Sustainable shopping tips

The choices we make at the checkout can have a considerable impact on our sustainable future. Showing retailers and manufacturers that we want sustainable options will create a demand for more of them. When shopping for food and groceries, electrical appliances or household furniture, we have environmentally friendly choices.

We want more choice for sustainable products

When shopping for any new appliances for yourself or your home, we encourage you to consider the energy rating. This is easy to do with household appliances due to the energy and water ratings now mandatory on all products. But the sustainability of the food, grocery and furniture products that you buy is more difficult to know.

The best way to make your decision is to know where it has come from – if it has come outside of your state (eg. NSW) or country (eg. Australia), it will generally have a larger carbon footprint due to the journey it has taken to reach you. You should also take notice of what material it is packed in – recycled paper or cardboard, glass that can be reused or plastic that can be recycled. Of course, all of this is more obvious but do you think about what you are using to carry it home? Try to use material bags rather than plastic or paper and if you can walk from the shop instead of driving, this will also help keep your footprint down.

Top Tips for sustainable shopping

We have listed some sustainable shopping tips to help you remember what to look out for when you’re making a purchase decision. Whether it’s an impulse buy or a once in a decade purchase, your choice can make a difference.
Remember, it’s ok to be demanding
If eco-labelled goods are not available from your local shops, ask for them.

Businesses do listen to their customers. We have the power to change the selection of products that are available to us. So make shop managers aware of your demand for eco-friendly products.
Family supermarket shopping. A mother looks at fruit and vegetables with her children. 09 August ... 
	© WWF / Richard Stonehouse
Family supermarket shopping. A mother looks at fruit and vegetables with her children. 09 August 2010. WWF documented a typical family day in the UK. The presence of palm oil in many of the household products used, eaten, and purchased in the course of the day was surprising and pervasive.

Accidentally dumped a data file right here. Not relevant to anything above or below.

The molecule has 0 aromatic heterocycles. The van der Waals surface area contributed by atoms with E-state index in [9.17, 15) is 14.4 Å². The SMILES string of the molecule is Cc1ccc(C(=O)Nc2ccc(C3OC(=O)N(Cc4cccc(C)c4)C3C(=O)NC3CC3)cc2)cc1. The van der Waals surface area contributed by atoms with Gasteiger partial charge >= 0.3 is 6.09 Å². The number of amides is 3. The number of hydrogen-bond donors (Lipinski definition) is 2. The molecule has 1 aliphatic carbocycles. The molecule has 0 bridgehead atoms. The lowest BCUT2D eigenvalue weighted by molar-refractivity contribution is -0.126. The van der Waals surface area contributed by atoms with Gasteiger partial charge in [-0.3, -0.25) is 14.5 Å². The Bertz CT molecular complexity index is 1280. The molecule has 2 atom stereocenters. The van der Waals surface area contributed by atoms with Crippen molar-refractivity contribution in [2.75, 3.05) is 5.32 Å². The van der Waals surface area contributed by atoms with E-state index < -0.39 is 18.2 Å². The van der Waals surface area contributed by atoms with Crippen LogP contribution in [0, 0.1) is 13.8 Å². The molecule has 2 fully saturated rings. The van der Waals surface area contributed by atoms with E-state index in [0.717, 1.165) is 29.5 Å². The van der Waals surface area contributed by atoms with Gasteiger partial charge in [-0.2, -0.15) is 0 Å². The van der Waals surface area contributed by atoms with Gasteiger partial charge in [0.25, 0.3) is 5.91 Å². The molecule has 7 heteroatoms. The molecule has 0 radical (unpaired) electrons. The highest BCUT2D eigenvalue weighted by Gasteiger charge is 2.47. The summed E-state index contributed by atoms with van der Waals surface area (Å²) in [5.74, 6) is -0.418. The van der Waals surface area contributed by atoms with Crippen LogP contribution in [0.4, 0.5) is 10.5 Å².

© WWF / Richard Stonehouse
Tip 1: Buy local
Think about how far the food you buy has to travel before it reaches your table? Wherever possible, buy local, seasonal produce that hasn’t crossed the globe to get to you.
Tip 2: Buy recycled
As important as it is to ensure that you recycle your products at the end of their life, it is equally important that you buy products that are made from those recycled materials.
Buying recycled products saves energy and resources and reduces waste.
Tip 3: Bring your own bag
Using your own bag, instead of the plastic or paper ones given away by stores, reduces waste.
Tip 4: Choose sustainably sourced wood
Make sure that any timber products you buy - from garden chairs to toilet roll, paper and envelopes - carry the Forest Stewardship Council (FSC) label.

If you can’t find FSC-certified products in your local store, please ask the store manager to supply them.
Find out more about sustainable wood products.
Tip 5: Say "yes" to sustainable seafood
If you enjoy salmon, tuna or any other fish or seafood, make sure you always look for the Marine Stewardship Council (MSC) certification mark.

The MSC certification gives you a simple way to identify and purchase seafood from well-managed sources.
Find out more about sustainable seafood.
Tip 6: The less packaging the better
Excessive product packaging is just a waste. What you really want is the thing inside. This means less demand on resources and less waste in landfills. Landfills release large amounts of methane, a powerful greenhouse gas that contributes to climate change.

Tip 7: Choose biodegradable cleaning products
Green cleaning products have fewer negative impacts on the soil and water system after you’ve finished using them.
Tip 8: Buy energy-efficient appliances
If you’re buying a TV, washing machine, refrigerator, dishwasher or oven, buy the most energy and water efficient model you can afford.

Energy and water efficient electrical appliances might be a little more expensive but they pay for themselves through lower energy and water bills. The same is true for office equipment like computers, copiers and printers.
Find out more about energy efficient appliances.
Tip 9: Think before you buy
To reduce over consumption, buy items that will last longer instead of buying the same item several times. Or consider buying second-hand.
Reduce the amount of materials you use by buying in bulk.
Repair appliances and furniture instead of replacing them.
Avoid disposable products.
Reuse containers, building materials and clothing.
Repair and sell things you no longer need.